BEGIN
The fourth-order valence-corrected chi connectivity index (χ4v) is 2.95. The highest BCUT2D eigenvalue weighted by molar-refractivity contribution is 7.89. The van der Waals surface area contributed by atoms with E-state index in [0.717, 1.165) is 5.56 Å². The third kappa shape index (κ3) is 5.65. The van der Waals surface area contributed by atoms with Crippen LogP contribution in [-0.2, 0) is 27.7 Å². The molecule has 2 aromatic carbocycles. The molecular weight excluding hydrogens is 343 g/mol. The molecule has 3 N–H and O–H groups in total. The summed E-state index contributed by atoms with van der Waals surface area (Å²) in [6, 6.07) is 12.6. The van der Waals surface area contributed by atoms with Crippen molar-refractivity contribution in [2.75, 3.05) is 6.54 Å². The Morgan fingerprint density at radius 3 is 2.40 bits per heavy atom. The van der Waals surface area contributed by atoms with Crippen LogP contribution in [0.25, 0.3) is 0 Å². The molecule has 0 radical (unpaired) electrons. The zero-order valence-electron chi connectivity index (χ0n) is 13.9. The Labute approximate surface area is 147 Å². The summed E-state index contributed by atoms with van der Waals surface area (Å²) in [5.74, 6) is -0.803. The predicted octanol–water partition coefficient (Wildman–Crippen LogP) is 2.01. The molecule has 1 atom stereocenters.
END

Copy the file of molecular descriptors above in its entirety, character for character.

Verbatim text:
The fourth-order valence-corrected chi connectivity index (χ4v) is 2.95. The highest BCUT2D eigenvalue weighted by molar-refractivity contribution is 7.89. The van der Waals surface area contributed by atoms with E-state index in [0.717, 1.165) is 5.56 Å². The third kappa shape index (κ3) is 5.65. The van der Waals surface area contributed by atoms with Crippen LogP contribution in [-0.2, 0) is 27.7 Å². The molecule has 2 aromatic carbocycles. The molecular weight excluding hydrogens is 343 g/mol. The molecule has 3 N–H and O–H groups in total. The summed E-state index contributed by atoms with van der Waals surface area (Å²) in [6, 6.07) is 12.6. The van der Waals surface area contributed by atoms with Crippen molar-refractivity contribution in [2.75, 3.05) is 6.54 Å². The Morgan fingerprint density at radius 3 is 2.40 bits per heavy atom. The van der Waals surface area contributed by atoms with Crippen LogP contribution in [0.25, 0.3) is 0 Å². The molecule has 0 radical (unpaired) electrons. The zero-order valence-electron chi connectivity index (χ0n) is 13.9. The Labute approximate surface area is 147 Å². The summed E-state index contributed by atoms with van der Waals surface area (Å²) in [5.74, 6) is -0.803. The predicted octanol–water partition coefficient (Wildman–Crippen LogP) is 2.01. The molecule has 1 atom stereocenters.